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Using Code Snippets in Visual Studio 2005, Page 2

  • May 16, 2005
  • By Paul Kimmel, Paul Kimmel
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Listing 3 shows a declarations section. Listing 4 shows a complete example demonstrating how to create a code snippet that generates a strongly typed collection.

Listing 3: Example Declarations Section for a Code Snippet

<Declarations>
  <Literal>
    <ID>SqlConnString</ID>
    <ToolTip>Replace with a SQL connection string.</ToolTip>
    <Default>"SQL connection string"</Default>
  </Literal>
<Object>
  <ID>SqlConnection</ID>
  <Type>System.Data.SqlClient.SqlConnection</Type>
  <ToolTip>Replace with a connection object in your application.
  </ToolTip>
  <Default>dcConnection</Default>
</Object>
</Declarations>

Listing 4: Complete Code Snippet That Will Stub a Strongly Typed Collection

<?xml version="1.0"?>
<CodeSnippets xmlns="http://schemas.microsoft.com/VisualStudio/
                            2005/CodeSnippet">
  <CodeSnippet Format="1.0.0">
    <Header>
      <Title>Create a typed collection</Title>
    </Header>
    <Snippet>
      <References>
        <Reference>
          <Assembly>System.dll</Assembly>
        </Reference>
      </References>
      <Imports>
        <Import>
          <Namespace>System.Collections</Namespace>
        </Import>
      </Imports>
      <Declarations>
        <Literal>
          <ID>CLASS</ID>
          <Default>Customer</Default>
        </Literal>
      </Declarations>
      <Code Language="VB"><![CDATA[Public Class $CLASS$Collection 
        Inherits System.Collections

      Public Default Property Item(ByVal Index As Integer) As $CLASS$
  Get
    Return CType(List(Index), $CLASS$)
  End Get
  Set(ByVal Value As $CLASS$)
    List(Index) = Value
  End Set
  End Property

  Public Function Add(ByVal Value As $CLASS$) As Integer
    Return List.Add(Value)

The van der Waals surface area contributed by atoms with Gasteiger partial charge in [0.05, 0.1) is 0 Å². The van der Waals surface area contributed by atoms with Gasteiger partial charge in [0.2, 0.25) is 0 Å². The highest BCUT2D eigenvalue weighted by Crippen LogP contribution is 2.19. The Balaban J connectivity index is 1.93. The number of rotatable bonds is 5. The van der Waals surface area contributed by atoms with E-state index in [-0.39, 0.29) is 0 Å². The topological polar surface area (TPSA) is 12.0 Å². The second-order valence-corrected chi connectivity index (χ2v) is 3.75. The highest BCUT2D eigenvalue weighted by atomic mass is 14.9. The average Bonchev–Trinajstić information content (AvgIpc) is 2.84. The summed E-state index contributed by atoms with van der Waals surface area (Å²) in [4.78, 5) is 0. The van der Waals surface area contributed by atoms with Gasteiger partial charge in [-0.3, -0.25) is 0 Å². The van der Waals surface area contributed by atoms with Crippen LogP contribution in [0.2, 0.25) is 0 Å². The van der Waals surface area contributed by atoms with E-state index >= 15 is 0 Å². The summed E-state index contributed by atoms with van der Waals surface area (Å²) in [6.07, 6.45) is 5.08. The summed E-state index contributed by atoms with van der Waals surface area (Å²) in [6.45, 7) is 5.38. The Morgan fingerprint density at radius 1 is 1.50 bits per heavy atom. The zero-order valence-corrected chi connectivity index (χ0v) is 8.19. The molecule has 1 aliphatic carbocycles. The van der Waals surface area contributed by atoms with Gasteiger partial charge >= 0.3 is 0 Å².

End Function
End Class]]></Code>
    </Snippet>
  </CodeSnippet>
</CodeSnippets>

I created the XML snippet file in Listing 4 by entering the code in Listing 5 in the editor tab of the snippets editor.

Listing 5: Using the Snippets Editor Is Easier Than Writing the XML from Scratch

Public Class $CLASS$Collection 
  Inherits System.Collections

  Public Default Property Item(ByVal Index As Integer) As $CLASS$
    Get
      Return CType(List(Index), $CLASS$)
    End Get
    Set(ByVal Value As $CLASS$)
      List(Index) = Value
    End Set
  End Property

  Public Function Add(ByVal Value As $CLASS$) As Integer
    Return List.Add(Value)
  End Function
End Class

As you can see, using the editor is much simpler than writing the XML (in Listing 4). When Visual Studio 2005 ships, you will be able to select code from your projects and create a snippet directly from the code editor.

Manage Snippets

The Tools|Code Snippets Manager is a centralized manager for organizaing code snippets. You can add additional directories; import, add, and remove snippets; and search for snippets online.

Keep in mind that VS 2005 is still in beta, so some elements of the beta Code Snippets Manager may be a bit cantankerous. For now, all you can do is use the temporary code snippets editor and save your snippets to C:\Documents and Settings\yourusername\My Documents\Visual Studio\Code Snippets\Visual Basic\My Code Snippets. As long as you save the files with a .snippet extension and give them titles, they will show up in the IntelliSense snippets dropdown menu (see Figure 1).



Click here for a larger image.

Figure 1: The VB Code Snippets Editor





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